Immigration ground to a halt in the United States this past year, nominally due to the ongoing COVID-19 pandemic. Migrants who are already in the U.S. haven't fared much better in 2021, with processing times for naturalization and status adjustment applications still at "crisis levels." But our northern neighbor is proving that it doesn't have to be this way.
Canada welcomed over 401,000 new permanent residents in 2021. "Surpassing the previous record from 1913, this is the most newcomers in a year in Canadian history," reads a statement from Immigration, Refugees, and Citizenship Canada (IRCC), the federal department that oversees immigration.
Those new permanent residents have "landed" in Canada. A landing can either refer to someone whose temporary residence status has become permanent, or someone who has arrived in Canada from abroad and received permanent status. Canadian officials focused mainly on people already in Canada, since their processing is more straightforward in the face of COVID-19 restrictions and barriers to travel. In 2021, roughly 70 percent of economic-class immigrants—high-skilled people who can perform jobs that are needed in the Canadian labor market—landed from within Canada, while 30 percent came from abroad.
But Canada still stepped up when there were crises beyond its borders. After the Taliban took control of Afghanistan in August, Canada committed to accepting 20,000 Afghan refugees and then doubled that number to 40,000 in September. The U.S. expects to bring at least 50,000 Afghans to its territory, but would need to welcome roughly 350,000 to match Canada's commitment proportional to its population.
Canada's high number of new permanent residents in 2021 comes as part of its Immigration Levels Plan, which is released every year by the IRCC. The plan sought the arrival of 401,000 immigrants in 2021, which Canada achieved through its landing technicality. In 2022, its goal is 411,000 new permanent residents, and in 2023, that will rise to 421,000. Around one-fifth of Canadians were born abroad, which is among the largest foreign-born populations in the world by percentage.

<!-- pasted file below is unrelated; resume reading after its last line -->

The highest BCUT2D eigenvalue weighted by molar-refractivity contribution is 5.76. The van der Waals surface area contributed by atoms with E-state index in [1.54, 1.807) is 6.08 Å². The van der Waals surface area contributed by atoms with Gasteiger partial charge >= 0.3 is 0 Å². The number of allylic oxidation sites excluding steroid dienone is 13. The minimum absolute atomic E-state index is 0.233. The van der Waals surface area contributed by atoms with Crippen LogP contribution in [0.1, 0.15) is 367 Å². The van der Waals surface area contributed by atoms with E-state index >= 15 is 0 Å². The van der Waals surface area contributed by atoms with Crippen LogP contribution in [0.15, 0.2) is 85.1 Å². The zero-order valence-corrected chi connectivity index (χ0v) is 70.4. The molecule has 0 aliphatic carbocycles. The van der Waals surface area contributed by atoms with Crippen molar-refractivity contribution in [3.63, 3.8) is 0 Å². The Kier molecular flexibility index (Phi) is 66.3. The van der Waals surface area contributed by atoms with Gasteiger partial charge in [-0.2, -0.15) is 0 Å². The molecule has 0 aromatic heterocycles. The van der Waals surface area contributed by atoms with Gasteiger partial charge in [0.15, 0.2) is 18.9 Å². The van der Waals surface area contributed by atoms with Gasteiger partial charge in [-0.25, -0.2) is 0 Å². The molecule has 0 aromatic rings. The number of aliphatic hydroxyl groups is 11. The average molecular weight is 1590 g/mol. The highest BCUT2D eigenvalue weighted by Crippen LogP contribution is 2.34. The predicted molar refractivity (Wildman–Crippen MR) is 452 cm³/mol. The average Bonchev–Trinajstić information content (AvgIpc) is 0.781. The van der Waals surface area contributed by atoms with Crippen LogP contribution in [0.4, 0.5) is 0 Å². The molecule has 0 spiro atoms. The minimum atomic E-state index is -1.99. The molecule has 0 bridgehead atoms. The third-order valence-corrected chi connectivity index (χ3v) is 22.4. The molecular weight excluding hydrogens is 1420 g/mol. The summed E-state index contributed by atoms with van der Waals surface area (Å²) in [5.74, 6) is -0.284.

Canada, much like the United States, currently does not have enough workers who are willing to fill vacant jobs. According to Deloitte Canada, 30.3 percent of Canadian businesses are experiencing labor shortages. Canada, which has a population of 38 million, reported over 1 million unfilled jobs as of September 2021. Pandemic-related labor issues exacerbated the country's already-concerning demographic problem, according to Business Development Bank of Canada Chief Economist Pierre Cléroux: "Today, 16 per cent of Canadians are over 65. In the next five years, many Canadians are going to retire."
Sensing the gravity of these shortages, Canadian officials are looking to immigrants as a way to alleviate the country's labor woes. Ontario Labour Minister Monte McNaughton called on the federal government to double his province's allowed immigrant intake under a skilled workforce program. Heather Stefanson, the premier of Manitoba, said her province needs "to grow immigration" and improve credential recognition. Economic migrants are by far the largest immigrant group targeted by the Immigration Levels Plan, well ahead of family, refugee, and humanitarian admissions.
Key immigration metrics dipped in the U.S. over the course of the pandemic and not all have rebounded. Refugee admissions fell to a record low of 11,445 in the 2021 fiscal year, not including Afghan evacuees, many of whom came to the U.S. under a different immigration pathway. The Biden administration let tens of thousands of employment-based green cards expire in fiscal year 2021. Net international migration added just 247,000 to the U.S. population between 2020 and 2021, the lowest number in decades.
Immigrants are an essential part of the post-COVID economic recovery. Canada recognizes this and is actively trying to make it easier for them to live, work, and prosper in the country. The U.S. should follow suit.